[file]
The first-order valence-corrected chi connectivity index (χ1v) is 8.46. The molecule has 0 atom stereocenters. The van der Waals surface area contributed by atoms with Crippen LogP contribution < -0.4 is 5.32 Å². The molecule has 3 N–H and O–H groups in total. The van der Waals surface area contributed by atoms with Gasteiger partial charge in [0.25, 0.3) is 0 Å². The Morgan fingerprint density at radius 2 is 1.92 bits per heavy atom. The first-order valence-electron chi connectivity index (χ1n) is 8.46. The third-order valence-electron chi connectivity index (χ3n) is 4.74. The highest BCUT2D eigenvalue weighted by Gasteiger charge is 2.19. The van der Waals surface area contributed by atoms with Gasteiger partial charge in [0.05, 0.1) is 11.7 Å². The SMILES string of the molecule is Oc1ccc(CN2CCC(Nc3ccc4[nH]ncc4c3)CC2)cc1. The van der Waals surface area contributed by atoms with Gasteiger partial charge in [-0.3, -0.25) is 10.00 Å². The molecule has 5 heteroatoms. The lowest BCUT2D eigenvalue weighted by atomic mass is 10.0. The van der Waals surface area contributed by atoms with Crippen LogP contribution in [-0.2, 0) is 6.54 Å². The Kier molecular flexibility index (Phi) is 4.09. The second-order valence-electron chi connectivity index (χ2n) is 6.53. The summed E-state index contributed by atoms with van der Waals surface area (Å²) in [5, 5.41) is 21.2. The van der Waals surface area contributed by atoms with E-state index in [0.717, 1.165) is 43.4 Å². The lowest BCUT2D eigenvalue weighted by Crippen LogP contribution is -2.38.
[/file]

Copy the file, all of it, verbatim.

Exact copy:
The first-order valence-corrected chi connectivity index (χ1v) is 8.46. The molecule has 0 atom stereocenters. The van der Waals surface area contributed by atoms with Crippen LogP contribution < -0.4 is 5.32 Å². The molecule has 3 N–H and O–H groups in total. The van der Waals surface area contributed by atoms with Gasteiger partial charge in [0.25, 0.3) is 0 Å². The Morgan fingerprint density at radius 2 is 1.92 bits per heavy atom. The first-order valence-electron chi connectivity index (χ1n) is 8.46. The third-order valence-electron chi connectivity index (χ3n) is 4.74. The highest BCUT2D eigenvalue weighted by Gasteiger charge is 2.19. The van der Waals surface area contributed by atoms with Gasteiger partial charge in [0.05, 0.1) is 11.7 Å². The SMILES string of the molecule is Oc1ccc(CN2CCC(Nc3ccc4[nH]ncc4c3)CC2)cc1. The van der Waals surface area contributed by atoms with Gasteiger partial charge in [-0.3, -0.25) is 10.00 Å². The molecule has 5 heteroatoms. The lowest BCUT2D eigenvalue weighted by atomic mass is 10.0. The van der Waals surface area contributed by atoms with Crippen LogP contribution in [-0.2, 0) is 6.54 Å². The Kier molecular flexibility index (Phi) is 4.09. The second-order valence-electron chi connectivity index (χ2n) is 6.53. The summed E-state index contributed by atoms with van der Waals surface area (Å²) in [5, 5.41) is 21.2. The van der Waals surface area contributed by atoms with E-state index in [0.717, 1.165) is 43.4 Å². The lowest BCUT2D eigenvalue weighted by Crippen LogP contribution is -2.38.